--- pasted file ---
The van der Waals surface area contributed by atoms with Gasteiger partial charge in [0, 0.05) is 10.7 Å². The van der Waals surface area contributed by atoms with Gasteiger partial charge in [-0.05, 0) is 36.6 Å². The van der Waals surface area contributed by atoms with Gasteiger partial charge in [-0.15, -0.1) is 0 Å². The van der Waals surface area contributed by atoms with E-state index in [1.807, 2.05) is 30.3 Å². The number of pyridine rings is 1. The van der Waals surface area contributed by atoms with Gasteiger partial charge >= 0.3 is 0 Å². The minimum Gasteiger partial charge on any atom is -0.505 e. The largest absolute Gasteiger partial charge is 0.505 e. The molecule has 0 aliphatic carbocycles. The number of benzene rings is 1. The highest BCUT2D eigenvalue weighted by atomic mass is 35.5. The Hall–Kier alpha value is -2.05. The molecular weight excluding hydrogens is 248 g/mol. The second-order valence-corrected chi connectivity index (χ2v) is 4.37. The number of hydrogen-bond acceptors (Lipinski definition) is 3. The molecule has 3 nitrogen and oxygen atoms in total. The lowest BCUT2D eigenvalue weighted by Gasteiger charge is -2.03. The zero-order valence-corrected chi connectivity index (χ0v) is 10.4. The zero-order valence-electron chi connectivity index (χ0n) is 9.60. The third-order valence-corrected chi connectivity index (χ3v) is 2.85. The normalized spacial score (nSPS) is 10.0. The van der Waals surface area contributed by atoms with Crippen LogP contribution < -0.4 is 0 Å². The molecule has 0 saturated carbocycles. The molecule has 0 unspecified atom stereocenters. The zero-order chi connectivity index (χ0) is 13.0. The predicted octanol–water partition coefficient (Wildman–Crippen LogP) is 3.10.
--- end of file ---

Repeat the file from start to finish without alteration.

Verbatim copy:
The van der Waals surface area contributed by atoms with Gasteiger partial charge in [0, 0.05) is 10.7 Å². The van der Waals surface area contributed by atoms with Gasteiger partial charge in [-0.05, 0) is 36.6 Å². The van der Waals surface area contributed by atoms with Gasteiger partial charge in [-0.15, -0.1) is 0 Å². The van der Waals surface area contributed by atoms with E-state index in [1.807, 2.05) is 30.3 Å². The number of pyridine rings is 1. The van der Waals surface area contributed by atoms with Gasteiger partial charge >= 0.3 is 0 Å². The minimum Gasteiger partial charge on any atom is -0.505 e. The largest absolute Gasteiger partial charge is 0.505 e. The molecule has 0 aliphatic carbocycles. The number of benzene rings is 1. The highest BCUT2D eigenvalue weighted by atomic mass is 35.5. The Hall–Kier alpha value is -2.05. The molecular weight excluding hydrogens is 248 g/mol. The second-order valence-corrected chi connectivity index (χ2v) is 4.37. The number of hydrogen-bond acceptors (Lipinski definition) is 3. The molecule has 3 nitrogen and oxygen atoms in total. The lowest BCUT2D eigenvalue weighted by Gasteiger charge is -2.03. The zero-order valence-corrected chi connectivity index (χ0v) is 10.4. The zero-order valence-electron chi connectivity index (χ0n) is 9.60. The third-order valence-corrected chi connectivity index (χ3v) is 2.85. The normalized spacial score (nSPS) is 10.0. The van der Waals surface area contributed by atoms with Crippen LogP contribution < -0.4 is 0 Å². The molecule has 0 saturated carbocycles. The molecule has 0 unspecified atom stereocenters. The zero-order chi connectivity index (χ0) is 13.0. The predicted octanol–water partition coefficient (Wildman–Crippen LogP) is 3.10.